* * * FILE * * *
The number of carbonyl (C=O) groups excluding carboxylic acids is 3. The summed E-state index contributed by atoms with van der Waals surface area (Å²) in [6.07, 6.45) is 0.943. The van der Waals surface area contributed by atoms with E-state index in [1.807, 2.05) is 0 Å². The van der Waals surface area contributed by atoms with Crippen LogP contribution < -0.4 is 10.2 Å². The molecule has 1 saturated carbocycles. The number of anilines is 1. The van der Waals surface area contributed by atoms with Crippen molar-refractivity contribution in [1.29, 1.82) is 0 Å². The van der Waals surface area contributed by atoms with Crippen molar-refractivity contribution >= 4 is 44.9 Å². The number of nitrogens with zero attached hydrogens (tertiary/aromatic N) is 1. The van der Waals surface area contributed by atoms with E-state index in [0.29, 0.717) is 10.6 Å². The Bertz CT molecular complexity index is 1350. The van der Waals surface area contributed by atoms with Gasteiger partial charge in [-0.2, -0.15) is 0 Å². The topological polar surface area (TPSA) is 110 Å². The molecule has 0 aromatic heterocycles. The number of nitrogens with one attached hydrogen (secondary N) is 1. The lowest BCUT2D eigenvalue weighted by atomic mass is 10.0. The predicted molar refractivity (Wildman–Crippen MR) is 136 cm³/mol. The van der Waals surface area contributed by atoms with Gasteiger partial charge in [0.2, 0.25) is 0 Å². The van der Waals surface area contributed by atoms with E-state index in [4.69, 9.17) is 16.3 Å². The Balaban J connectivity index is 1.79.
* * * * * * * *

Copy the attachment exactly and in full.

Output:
The number of carbonyl (C=O) groups excluding carboxylic acids is 3. The summed E-state index contributed by atoms with van der Waals surface area (Å²) in [6.07, 6.45) is 0.943. The van der Waals surface area contributed by atoms with E-state index in [1.807, 2.05) is 0 Å². The van der Waals surface area contributed by atoms with Crippen LogP contribution < -0.4 is 10.2 Å². The molecule has 1 saturated carbocycles. The number of anilines is 1. The van der Waals surface area contributed by atoms with Crippen molar-refractivity contribution in [1.29, 1.82) is 0 Å². The van der Waals surface area contributed by atoms with Crippen molar-refractivity contribution >= 4 is 44.9 Å². The number of nitrogens with zero attached hydrogens (tertiary/aromatic N) is 1. The van der Waals surface area contributed by atoms with E-state index in [0.29, 0.717) is 10.6 Å². The Bertz CT molecular complexity index is 1350. The van der Waals surface area contributed by atoms with Gasteiger partial charge in [-0.2, -0.15) is 0 Å². The topological polar surface area (TPSA) is 110 Å². The molecule has 0 aromatic heterocycles. The number of nitrogens with one attached hydrogen (secondary N) is 1. The lowest BCUT2D eigenvalue weighted by atomic mass is 10.0. The predicted molar refractivity (Wildman–Crippen MR) is 136 cm³/mol. The van der Waals surface area contributed by atoms with Gasteiger partial charge in [0.2, 0.25) is 0 Å². The van der Waals surface area contributed by atoms with E-state index in [4.69, 9.17) is 16.3 Å². The Balaban J connectivity index is 1.79.